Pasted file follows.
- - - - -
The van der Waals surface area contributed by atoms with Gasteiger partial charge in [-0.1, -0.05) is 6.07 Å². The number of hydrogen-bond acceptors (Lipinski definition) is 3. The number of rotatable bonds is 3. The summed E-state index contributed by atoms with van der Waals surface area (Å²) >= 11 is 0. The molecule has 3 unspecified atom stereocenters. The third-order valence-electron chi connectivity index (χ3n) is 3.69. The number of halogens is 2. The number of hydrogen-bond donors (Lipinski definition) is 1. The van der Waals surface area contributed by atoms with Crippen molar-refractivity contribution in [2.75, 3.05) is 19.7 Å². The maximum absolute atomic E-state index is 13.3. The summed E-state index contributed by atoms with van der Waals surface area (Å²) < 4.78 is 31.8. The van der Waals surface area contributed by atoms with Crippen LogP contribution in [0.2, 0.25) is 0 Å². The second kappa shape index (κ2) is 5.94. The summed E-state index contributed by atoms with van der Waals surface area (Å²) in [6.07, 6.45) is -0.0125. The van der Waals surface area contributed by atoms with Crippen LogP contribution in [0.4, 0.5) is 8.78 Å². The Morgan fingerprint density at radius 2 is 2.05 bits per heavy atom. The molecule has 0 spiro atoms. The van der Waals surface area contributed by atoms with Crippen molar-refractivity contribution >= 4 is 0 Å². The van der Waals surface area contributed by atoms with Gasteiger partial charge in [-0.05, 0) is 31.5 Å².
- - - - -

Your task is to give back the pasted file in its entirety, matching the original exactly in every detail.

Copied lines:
The van der Waals surface area contributed by atoms with Gasteiger partial charge in [-0.1, -0.05) is 6.07 Å². The number of hydrogen-bond acceptors (Lipinski definition) is 3. The number of rotatable bonds is 3. The summed E-state index contributed by atoms with van der Waals surface area (Å²) >= 11 is 0. The molecule has 3 unspecified atom stereocenters. The third-order valence-electron chi connectivity index (χ3n) is 3.69. The number of halogens is 2. The number of hydrogen-bond donors (Lipinski definition) is 1. The van der Waals surface area contributed by atoms with Crippen molar-refractivity contribution in [2.75, 3.05) is 19.7 Å². The maximum absolute atomic E-state index is 13.3. The summed E-state index contributed by atoms with van der Waals surface area (Å²) < 4.78 is 31.8. The van der Waals surface area contributed by atoms with Crippen LogP contribution in [0.2, 0.25) is 0 Å². The second kappa shape index (κ2) is 5.94. The summed E-state index contributed by atoms with van der Waals surface area (Å²) in [6.07, 6.45) is -0.0125. The van der Waals surface area contributed by atoms with Crippen LogP contribution in [0.4, 0.5) is 8.78 Å². The Morgan fingerprint density at radius 2 is 2.05 bits per heavy atom. The molecule has 0 spiro atoms. The van der Waals surface area contributed by atoms with Crippen molar-refractivity contribution >= 4 is 0 Å². The van der Waals surface area contributed by atoms with Gasteiger partial charge in [-0.05, 0) is 31.5 Å².